Popular and much loved author Ruskin Bond inaugurated the digital event marking the announcement of Neev Book Awards 2021. Neev Literature Festival introduced the awards to promote and encourage high-quality children’s literature from India. This year, Vinitha R for Ammu and the Sparrows (Early years); Nandita da Cunha for The Miracle of Sunderbaag Street (Emerging Readers); Devika Cariapa, William Dalrymple, Anita Anand for The Adventures of the Kohinoor (Junior Readers); and Devashish Makhija for Oonga (Young Adult) received the awards.
A quick lowdown on the award winning books –
EARLY YEARS: Ammu and the Sparrows by Vinitha R; Illustrations by Jayesh Sivan (Publisher: Pratham Books)
Parental discord wreaks havoc on a young child. Neither Ammamma nor the sparrows attempt to moralise or solve Ammu’s problems. Instead, the sparrows make a parallel connection to the situation allowing for the problem to sit side by side as the child navigates his emotions. Like the writing, the art work demonstrates the raw nature of pain and brilliantly uses negative space to create room for the outpouring of emotions.
EMERGING READERS: The Miracle of Sunderbaag Street by Nandita da Cunha; Illustrations by Priya Kurian (Publisher: Kalpavriksh)
Relationships, like the environment, need a special nurturing that involves kindness and patience. The subtle parallel between a barren heart and barren land brings forth a deeply relevant theme of the miracle of community where both the young and elderly co-exist and also inspire each other. The standout collage artwork complements the story beautifully and rewards repeated examination.
JUNIOR READERS: The Adventures of the Kohinoor by Devika Cariapa, William Dalrymple, Anita Anand (Publisher: Juggernaut Books)
(Devika Cariapa has adapted the original book for grown-ups by Dalrymple and Anand to make a children’s version.)
The Kohinoor diamond as a literary device has enabled the authors to offer a wonderfully approachable account of the history of the Indian subcontinent to Junior Readers. It narrates, re-enacts and contextualizes how the diamond is imbued with the symbolic value of power, status, and the right to rule. Struggles for power are brought to life, but always footnoted with a brief, yet informative account of historical facts. The final questions as to whether the gemstone should be returned to India or not will hopefully encourage young readers to reflect on reparation in other contexts as well.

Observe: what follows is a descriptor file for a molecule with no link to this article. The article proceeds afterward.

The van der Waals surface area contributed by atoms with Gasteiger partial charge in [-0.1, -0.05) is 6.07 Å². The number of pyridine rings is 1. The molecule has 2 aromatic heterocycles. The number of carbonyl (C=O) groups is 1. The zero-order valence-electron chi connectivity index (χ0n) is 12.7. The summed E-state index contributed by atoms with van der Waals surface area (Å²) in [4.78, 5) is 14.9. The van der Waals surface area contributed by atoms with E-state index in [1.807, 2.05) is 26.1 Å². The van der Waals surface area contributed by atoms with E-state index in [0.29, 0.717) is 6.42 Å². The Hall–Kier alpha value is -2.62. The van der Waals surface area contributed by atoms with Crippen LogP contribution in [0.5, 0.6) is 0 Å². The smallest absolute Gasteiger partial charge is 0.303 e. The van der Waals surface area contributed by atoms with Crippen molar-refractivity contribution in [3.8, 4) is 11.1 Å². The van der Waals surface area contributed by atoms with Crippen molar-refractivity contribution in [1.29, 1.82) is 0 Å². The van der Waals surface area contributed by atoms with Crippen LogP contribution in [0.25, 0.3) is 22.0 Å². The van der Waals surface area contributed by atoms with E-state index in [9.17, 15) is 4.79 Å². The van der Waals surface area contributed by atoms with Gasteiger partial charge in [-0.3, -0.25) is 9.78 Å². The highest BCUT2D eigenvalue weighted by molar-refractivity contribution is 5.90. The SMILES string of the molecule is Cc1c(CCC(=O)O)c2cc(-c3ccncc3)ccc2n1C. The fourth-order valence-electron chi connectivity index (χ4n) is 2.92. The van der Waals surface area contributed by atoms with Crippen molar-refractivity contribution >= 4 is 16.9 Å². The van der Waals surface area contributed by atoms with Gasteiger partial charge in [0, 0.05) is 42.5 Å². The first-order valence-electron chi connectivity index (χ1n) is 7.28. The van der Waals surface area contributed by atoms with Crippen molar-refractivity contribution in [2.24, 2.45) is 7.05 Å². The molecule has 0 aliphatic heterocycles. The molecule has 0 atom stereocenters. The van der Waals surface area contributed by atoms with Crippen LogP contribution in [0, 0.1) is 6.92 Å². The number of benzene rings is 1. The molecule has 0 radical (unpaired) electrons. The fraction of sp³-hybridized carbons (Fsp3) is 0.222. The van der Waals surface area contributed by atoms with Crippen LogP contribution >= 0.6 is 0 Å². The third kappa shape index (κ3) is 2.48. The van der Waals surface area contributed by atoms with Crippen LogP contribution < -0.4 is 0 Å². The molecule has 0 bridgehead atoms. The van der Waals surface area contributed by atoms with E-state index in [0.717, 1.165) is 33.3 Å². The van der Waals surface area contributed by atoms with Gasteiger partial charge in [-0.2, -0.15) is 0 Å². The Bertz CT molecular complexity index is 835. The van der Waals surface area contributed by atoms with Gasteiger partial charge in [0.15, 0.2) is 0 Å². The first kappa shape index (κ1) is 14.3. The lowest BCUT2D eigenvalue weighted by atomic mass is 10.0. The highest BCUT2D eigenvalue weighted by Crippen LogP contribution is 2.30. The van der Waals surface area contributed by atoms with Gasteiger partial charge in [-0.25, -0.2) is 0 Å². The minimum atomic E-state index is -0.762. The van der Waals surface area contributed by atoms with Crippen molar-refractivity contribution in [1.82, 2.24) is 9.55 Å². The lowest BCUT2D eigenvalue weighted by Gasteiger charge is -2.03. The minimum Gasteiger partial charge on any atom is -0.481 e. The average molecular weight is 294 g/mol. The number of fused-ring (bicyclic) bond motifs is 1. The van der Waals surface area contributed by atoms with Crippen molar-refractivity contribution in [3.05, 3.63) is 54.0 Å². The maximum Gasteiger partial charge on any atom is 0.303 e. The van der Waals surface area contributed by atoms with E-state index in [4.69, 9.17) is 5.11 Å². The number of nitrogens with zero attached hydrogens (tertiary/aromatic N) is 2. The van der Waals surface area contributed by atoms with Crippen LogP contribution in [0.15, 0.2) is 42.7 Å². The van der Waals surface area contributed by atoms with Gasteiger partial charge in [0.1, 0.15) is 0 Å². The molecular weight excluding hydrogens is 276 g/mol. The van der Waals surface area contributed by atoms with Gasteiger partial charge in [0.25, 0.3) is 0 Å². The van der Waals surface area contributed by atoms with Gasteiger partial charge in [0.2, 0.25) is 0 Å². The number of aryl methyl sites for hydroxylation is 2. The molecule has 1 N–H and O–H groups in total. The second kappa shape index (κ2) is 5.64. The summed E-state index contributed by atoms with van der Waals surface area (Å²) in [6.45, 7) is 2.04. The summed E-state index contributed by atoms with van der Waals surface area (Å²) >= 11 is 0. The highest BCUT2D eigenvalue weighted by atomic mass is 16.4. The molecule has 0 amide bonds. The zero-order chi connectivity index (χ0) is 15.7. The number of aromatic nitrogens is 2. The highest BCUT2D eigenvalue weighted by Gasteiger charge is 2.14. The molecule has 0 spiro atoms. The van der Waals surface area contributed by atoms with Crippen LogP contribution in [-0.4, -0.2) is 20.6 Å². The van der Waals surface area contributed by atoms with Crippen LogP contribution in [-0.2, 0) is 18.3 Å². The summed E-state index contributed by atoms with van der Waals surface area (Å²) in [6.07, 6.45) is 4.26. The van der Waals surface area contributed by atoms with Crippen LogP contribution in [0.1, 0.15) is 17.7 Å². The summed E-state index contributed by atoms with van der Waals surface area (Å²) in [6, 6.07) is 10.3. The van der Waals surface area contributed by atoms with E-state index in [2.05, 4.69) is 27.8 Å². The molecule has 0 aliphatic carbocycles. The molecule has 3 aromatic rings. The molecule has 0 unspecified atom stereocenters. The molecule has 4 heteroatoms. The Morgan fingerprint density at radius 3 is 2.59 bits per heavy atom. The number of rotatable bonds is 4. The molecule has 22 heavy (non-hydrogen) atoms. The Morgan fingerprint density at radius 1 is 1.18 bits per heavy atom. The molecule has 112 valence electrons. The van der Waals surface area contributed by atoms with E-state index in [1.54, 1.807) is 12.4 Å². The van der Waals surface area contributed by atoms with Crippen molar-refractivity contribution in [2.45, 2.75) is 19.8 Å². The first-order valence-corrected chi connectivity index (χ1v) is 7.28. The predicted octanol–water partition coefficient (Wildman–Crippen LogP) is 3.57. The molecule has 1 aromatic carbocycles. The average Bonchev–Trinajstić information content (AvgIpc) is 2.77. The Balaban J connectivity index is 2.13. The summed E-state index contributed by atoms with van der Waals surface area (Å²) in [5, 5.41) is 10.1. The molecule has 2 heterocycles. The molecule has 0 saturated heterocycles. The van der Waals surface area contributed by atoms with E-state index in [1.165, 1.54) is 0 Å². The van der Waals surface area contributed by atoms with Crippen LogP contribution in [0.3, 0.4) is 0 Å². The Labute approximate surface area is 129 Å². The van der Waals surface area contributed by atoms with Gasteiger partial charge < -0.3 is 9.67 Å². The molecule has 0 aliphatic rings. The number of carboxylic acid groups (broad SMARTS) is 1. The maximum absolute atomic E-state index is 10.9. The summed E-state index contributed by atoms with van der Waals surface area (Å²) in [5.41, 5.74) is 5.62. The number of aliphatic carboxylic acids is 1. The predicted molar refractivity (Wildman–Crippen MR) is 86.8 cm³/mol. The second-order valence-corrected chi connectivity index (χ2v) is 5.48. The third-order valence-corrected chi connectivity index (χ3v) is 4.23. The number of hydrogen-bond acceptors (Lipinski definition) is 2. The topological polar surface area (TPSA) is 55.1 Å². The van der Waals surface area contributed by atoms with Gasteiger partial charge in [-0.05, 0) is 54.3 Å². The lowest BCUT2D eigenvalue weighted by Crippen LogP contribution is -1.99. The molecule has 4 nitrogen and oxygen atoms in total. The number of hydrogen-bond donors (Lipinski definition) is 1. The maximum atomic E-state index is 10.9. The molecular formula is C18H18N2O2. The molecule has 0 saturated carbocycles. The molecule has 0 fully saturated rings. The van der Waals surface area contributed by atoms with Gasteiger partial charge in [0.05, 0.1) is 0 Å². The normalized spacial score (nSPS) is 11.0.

YOUNG ADULT: Oonga by Devashish Makhija (Publisher: Tulika)
This novel uses the adventure story as a vehicle to explore how tribal protectors and conservators of nature can be historically marginalised and misunderstood by those in power. It helps young readers and adults see how we might move closer to stewardship by viewing the earth as tribal people do, and away from ownership and the resultant devastation that comes from the urban ‘developmental’ viewpoint. This book is remarkable for building a powerful thematic structure by controlling several interacting leitmotifs. These interacting ideas bring within the novel’s scope a staggering range of subtexts from hope in human wisdom to near despair at human depravity.